THURSDAY, Oct. 7, 2004 (HealthDayNews) -- A breakthrough in finding better treatments against a rare childhood leukemia has gotten a big boost from research in a completely different field -- Alzheimer's disease.
Scientists believe the inhibition of a key cellular enzyme could lead to safe, effective treatments for both killer diseases. What's more, Alzheimer's researchers have already developed drugs targeting the enzyme, called gamma secretase. That means children with T-cell acute lymphoblastic leukemia (T-ALL) could be enrolled in clinical trials as early as next year.
"Usually, when you make a discovery like this and there's no drug, it would take a decade to get to the point where you might be able to test them in clinical trials. But we should be able to test them very, very quickly," said lead researcher Dr. Jon C. Aster, an associate professor of pathology at Brigham and Women's Hospital and Harvard Medical School.
The findings are a "win-win situation" for both T-ALL and Alzheimer's patients, added Alan Kinniburgh, senior vice president of research for the Leukemia & Lymphoma Society.
For those with T-ALL, gamma secretase inhibitors might someday replace current therapies, which work in only 75 percent of patients and come with serious side effects, he said.
And for Alzheimer's patients, it could speed research into proving these drugs work against a disease that affects millions.
"Because Alzheimer's takes many years to develop, it's difficult to know whether your drug is effective or not," Kinniburgh explained. If gamma secretase inhibitors prove effective against faster-moving T-ALL, "you're then able to say, 'This drug is effective in this disease; it therefore should be effective in Alzheimer's.'"
The findings appear in the Oct. 8 issue of Science.
Kinniburgh estimates that up to 1,000 Americans, mostly children and adolescents, are affected by T-ALL, an aggressive blood cancer that is fatal if left untreated. He described current chemotherapy against the illness as an effective -- but toxic -- strategy with painful side effects.
What's needed, Kinniburgh said, are more targeted treatments that fight cancer cells without harming healthy tissues.
Aster's team built on previous research that linked mutations in a particular gene, called NOTCH1, to the formation of T-ALL in mice. Mutant NOTCH1 appears to speed the replication of immune white blood cells, Aster explained, and about half of all T-ALL patients carry mutations in this gene.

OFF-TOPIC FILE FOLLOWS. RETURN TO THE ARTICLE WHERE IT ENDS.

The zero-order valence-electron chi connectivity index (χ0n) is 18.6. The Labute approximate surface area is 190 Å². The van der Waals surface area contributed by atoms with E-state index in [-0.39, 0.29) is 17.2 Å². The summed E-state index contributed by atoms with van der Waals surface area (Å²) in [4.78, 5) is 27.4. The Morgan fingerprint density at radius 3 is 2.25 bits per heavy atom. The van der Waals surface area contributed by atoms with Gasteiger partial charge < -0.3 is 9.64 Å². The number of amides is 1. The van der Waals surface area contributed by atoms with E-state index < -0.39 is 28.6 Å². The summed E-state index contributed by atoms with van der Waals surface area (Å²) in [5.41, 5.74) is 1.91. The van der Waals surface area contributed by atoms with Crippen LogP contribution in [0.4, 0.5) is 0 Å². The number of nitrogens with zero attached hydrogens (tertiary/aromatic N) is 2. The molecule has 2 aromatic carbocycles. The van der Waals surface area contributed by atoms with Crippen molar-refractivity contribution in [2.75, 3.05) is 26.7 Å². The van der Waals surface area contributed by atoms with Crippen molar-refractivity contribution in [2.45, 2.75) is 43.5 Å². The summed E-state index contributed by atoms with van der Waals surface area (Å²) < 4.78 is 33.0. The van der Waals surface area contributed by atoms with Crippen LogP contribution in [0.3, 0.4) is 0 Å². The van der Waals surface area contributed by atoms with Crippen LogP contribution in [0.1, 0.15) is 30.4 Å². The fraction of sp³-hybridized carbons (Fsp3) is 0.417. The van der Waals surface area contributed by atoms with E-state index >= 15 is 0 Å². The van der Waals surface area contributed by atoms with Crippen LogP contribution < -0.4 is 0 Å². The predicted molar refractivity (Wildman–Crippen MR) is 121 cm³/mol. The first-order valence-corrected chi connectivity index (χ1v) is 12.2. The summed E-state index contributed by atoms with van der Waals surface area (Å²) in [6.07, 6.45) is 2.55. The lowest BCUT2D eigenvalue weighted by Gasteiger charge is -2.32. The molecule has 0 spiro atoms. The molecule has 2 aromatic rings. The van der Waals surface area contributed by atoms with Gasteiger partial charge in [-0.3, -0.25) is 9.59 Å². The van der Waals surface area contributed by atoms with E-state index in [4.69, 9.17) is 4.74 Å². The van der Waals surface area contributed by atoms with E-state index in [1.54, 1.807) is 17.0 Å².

The gamma secretase enzyme is key to this replication process, and in this latest study, compounds that inhibited its activity were shown to "prevent NOTCH-1 activity in T-ALL cancer cell lines, causing some of those cell lines to stop growing and die," Aster said.
Fortunately for T-ALL patients, gamma secretase inhibitor compounds are readily available, thanks to research into the enzyme's role in Alzheimer's disease.
"Gamma secretase is one of the components that cleaves a protein in amyloid plaque, seen in the brains of Alzheimer's patients at autopsy," explained Kinniburgh. "Amyloid plaque are the globs of goo in brain tissue that wind up being very toxic to the cells of the brain in Alzheimer's."
Based on those findings, Alzheimer's researchers have been hard at work developing drugs that inhibit the enzyme's protein-splitting activity, in the hopes that these compounds might slow or stop disease progression.
Aster said research into the NOTCH1 gene and gamma secretase inhibitors might have even wider applications.
"There's a suggestion that NOTCH1 might be involved in other forms of human cancers," he said. "So one thing we're doing, right at this minute, is looking at many, many other kinds of human cancers."
As for T-ALL, clinical trials using gamma secretase inhibitors could get under way as early as next spring, he said.
Kinniburgh called the findings a "milestone in T-ALL research," although he cautioned that drugs that fight cancer in a test tube sometimes fail in human trials. "These are wonderful first steps," he said, "but there's a long road to a drug that can treat a patient, leave that patient healthy, and not have side effects."
However, because of its fine-tuned targeting of mutant NOTCH1 functioning, Aster and Kinniburgh remain hopeful these enzyme inhibitors may fight T-ALL with minimal harm to normal cells.
"The model that everyone hopes to match is Gleevec, the drug that was developed for chronic myelogenous leukemia," Aster said. "It has turned out to be a remarkably gentle treatment with very few side effects. People take it as a pill, and it's quite effective."
To learn more about T-cell acute lymphoblastic leukemia, visit the National Cancer Institute.